Radiotherapy provides options to care teams treating cancers at various stages and in many cases provides improved outcomes in many cases compared to chemotherapy alone. The value of these contributions is rarely captured and ascribed to radiotherapy.
Value based healthcare would appraise and quantify this, allowing for much more effective use of resources.
Radiotherapy (RT) has evolved to be one of the essential therapies for cancer treatment. It uses photons from X-rays to impact the tumors and destroy its genetic material avoiding its further growth. There are different ways to use RT for cancer treatment:
Currently three possible types of RT are available: external beam radiation, internal radiation (Brachytherapy) and systemic therapy. The type of radiation used depends on several factors like, the size of the tumor, the type of cancer, location in the body, age of the patient and other possible medical conditions. In order to establish the radiation technique and the radiation dose that are going to be used in each patient, there are several supporting tools that are used:
Stereotactic radiosurgery is a form of radiation therapy that focuses gamma rays or x-rays on a small area of the body. Other types of radiation therapy are more likely to affect nearby healthy tissue. Stereotactic radiosurgery better targets the abnormal area.
It is a medical procedure that allows non-invasive treatment. The initial application of radiosurgery was in treatment of lesions in the brain, a technique also known as stereotactic radiosurgery (SRS). In addition to brain tumours, it has also been shown to be beneficial for the treatment of some non-cancerous conditions, including functional disorders such as arteriovenous malformations (AVMs) and trigeminal neuralgia. Leksell Gamma Knife is the most widely used technology for intracranial SRS and is considered the gold standard.
Radiosurgery is also used for tumours in other parts of the body (extracranially). This is known as Stereotactic Body Radiation Therapy (SBRT) and is a treatment procedure similar to SRS. A stereotactic radiation treatment for the body means that a specially designed coordinate-system is used for the exact localisation of the tumours in the body to deliver a single high dose radiation treatment or a few fractionated radiation treatments (usually up to 5 treatments). A high potent biological dose of radiation is delivered to the tumour, improving the cure rates for the tumour, in a manner previously not achievable by standard conventional radiation therapy.
Stereotactic radiosurgery of the brain and spine is typically completed in a single session. Body radiosurgery is used to treat lung, liver, adrenal and other soft tissue tumors, and treatment typically involves multiple (three to five) sessions.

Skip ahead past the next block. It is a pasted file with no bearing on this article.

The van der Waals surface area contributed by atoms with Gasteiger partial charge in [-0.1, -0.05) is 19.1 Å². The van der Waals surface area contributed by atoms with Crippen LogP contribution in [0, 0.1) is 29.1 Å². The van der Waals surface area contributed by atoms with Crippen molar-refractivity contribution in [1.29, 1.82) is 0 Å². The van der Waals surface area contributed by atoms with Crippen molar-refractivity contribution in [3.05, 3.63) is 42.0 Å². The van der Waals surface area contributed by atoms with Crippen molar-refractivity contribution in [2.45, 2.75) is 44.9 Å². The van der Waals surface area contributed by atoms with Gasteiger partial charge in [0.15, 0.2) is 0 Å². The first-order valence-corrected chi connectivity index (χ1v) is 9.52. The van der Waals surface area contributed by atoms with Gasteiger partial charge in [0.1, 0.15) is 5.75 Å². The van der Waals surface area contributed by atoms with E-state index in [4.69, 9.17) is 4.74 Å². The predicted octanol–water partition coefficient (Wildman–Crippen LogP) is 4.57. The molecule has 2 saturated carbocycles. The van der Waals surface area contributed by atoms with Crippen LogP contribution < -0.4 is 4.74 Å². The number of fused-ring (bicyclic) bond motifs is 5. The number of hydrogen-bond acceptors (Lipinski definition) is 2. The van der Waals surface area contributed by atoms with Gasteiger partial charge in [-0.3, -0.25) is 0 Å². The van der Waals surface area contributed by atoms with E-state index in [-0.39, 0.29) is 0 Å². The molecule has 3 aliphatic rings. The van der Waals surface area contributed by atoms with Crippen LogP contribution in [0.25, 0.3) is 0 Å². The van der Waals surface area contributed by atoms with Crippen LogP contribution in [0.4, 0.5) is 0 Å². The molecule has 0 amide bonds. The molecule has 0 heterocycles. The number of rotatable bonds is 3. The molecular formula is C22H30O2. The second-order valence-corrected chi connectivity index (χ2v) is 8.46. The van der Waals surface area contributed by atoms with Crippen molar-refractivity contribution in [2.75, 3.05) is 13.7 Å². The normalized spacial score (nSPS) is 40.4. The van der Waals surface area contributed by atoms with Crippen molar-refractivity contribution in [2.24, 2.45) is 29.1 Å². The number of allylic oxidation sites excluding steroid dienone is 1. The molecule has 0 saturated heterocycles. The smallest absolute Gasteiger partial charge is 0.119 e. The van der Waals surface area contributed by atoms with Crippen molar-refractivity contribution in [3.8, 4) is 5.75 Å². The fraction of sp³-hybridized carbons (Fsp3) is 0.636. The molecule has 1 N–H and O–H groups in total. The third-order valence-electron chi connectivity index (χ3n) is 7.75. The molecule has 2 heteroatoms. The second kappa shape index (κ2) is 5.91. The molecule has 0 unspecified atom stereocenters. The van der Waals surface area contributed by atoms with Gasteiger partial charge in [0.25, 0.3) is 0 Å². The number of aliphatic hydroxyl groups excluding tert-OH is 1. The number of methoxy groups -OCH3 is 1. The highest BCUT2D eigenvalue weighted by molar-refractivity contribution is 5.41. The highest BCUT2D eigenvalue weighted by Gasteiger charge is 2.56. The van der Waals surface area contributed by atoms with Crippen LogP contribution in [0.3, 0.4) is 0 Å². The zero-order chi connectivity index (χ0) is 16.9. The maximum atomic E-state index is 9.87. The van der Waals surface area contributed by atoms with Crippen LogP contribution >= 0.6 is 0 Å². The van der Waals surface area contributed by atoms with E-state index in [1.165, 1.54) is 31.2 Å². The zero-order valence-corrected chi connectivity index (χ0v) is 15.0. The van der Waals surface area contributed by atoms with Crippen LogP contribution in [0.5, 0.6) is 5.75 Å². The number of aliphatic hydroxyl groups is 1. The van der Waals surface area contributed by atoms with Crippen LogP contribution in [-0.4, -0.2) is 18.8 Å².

External beam radiation was the first type of RT ever developed. It uses a source of X-ray or gamma ray beams directed to the patient, who is positioned in front of the radiation source a few centimetres away. The equipment used for this therapy is called Linear Particle Accelerator (LINAC). To avoid damage to surrounding tissue, before starting the therapy a simulation is performed, in order to calculate the amount of radiation that is needed to achieve the best therapy result using as less radiation as possible.
Examples of External-beam radiation therapy devices:
Proton therapy is one of the possible forms of external beam radiation therapy, in which instead of X-ray or gamma ray, which are photon emissions, protons emissions are used as a source of radiation. The advantage of using this radiation is that the way protons release their energy will affect less the surrounding tissue and have a bigger effect on the objective planed in the simulation. This will allow to use a higher amount of radiation in the RT without endangering the patient’s health. With the advantages, proton therapy is mainly used when the tumor is close to an important healthy structure of the patient, for example brain tumors or prostate cancer.
Nuclear Medicine examinations are used for both diagnosis and therapeutic reasons. In Nuclear Medicine diagnosis, metabolic processes are made visible by administering radioactive pharmaceuticals to patients via skin injection, in tablet form or by inhalation. These substances accumulate in certain parts of the body where they render metabolic processes visible.
In Nuclear Medicine therapy, special radiation with short-range effects is used. The substances administered reach the diseased cells and destroy them by radioactive radiation. The best-known example of this is radioiodine therapy for thyroid patients.
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Internal beam radiation is a therapy performed inside the body, directly to the tumor. There are two possibilities of this kind of therapy: low dose rate and high dose rate therapy.
The lower dose therapy is performed by implanting the radiation source in the body of the patient; the radiation energy source will decay on time, while radiating the tumor with its energy. At the end of the therapy, the source can be left in the body since it has no harm after the radiation is finished.
The high dose radiation therapy consists on planting a temporary catheter in order to reach the tumor and provide a direct radiation to the tissue, removing the source at the end of the session. The internal beam radiation therapy can be used in combination with an external beam radiation therapy to boost up the speed of the therapy.
In systemic radiation therapy, nuclear medicine is used to give the patient a dose of a radioactive substance, combined with a specific antibody, in order for the substance to travel to the blood stream and thanks to the antibody, attach to the specific cancer cells and radiate them with the radioactive substance. This therapy is mainly used for thyroid cancer due to its affinity to Iodine.